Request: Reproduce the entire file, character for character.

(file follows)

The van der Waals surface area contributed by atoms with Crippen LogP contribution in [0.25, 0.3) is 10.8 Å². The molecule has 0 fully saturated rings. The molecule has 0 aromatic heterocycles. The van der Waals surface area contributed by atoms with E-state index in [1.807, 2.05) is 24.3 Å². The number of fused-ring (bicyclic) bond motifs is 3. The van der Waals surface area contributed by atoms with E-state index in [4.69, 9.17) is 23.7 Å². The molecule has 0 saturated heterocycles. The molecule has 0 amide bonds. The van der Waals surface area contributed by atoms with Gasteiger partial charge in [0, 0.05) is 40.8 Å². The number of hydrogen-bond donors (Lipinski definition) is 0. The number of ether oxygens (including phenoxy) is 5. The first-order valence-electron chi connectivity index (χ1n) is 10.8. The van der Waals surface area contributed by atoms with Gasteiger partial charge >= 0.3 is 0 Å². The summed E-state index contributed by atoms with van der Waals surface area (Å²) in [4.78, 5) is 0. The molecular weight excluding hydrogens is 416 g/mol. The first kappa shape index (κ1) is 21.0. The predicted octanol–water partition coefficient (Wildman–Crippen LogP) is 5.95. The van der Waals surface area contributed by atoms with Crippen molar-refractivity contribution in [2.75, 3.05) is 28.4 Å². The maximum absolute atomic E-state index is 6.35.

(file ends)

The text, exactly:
The van der Waals surface area contributed by atoms with Crippen LogP contribution in [0.25, 0.3) is 10.8 Å². The molecule has 0 fully saturated rings. The molecule has 0 aromatic heterocycles. The van der Waals surface area contributed by atoms with E-state index in [1.807, 2.05) is 24.3 Å². The number of fused-ring (bicyclic) bond motifs is 3. The van der Waals surface area contributed by atoms with E-state index in [4.69, 9.17) is 23.7 Å². The molecule has 0 saturated heterocycles. The molecule has 0 amide bonds. The van der Waals surface area contributed by atoms with Gasteiger partial charge in [0, 0.05) is 40.8 Å². The number of hydrogen-bond donors (Lipinski definition) is 0. The number of ether oxygens (including phenoxy) is 5. The first-order valence-electron chi connectivity index (χ1n) is 10.8. The van der Waals surface area contributed by atoms with Gasteiger partial charge >= 0.3 is 0 Å². The summed E-state index contributed by atoms with van der Waals surface area (Å²) in [4.78, 5) is 0. The molecular weight excluding hydrogens is 416 g/mol. The first kappa shape index (κ1) is 21.0. The predicted octanol–water partition coefficient (Wildman–Crippen LogP) is 5.95. The van der Waals surface area contributed by atoms with Crippen molar-refractivity contribution in [2.75, 3.05) is 28.4 Å². The maximum absolute atomic E-state index is 6.35.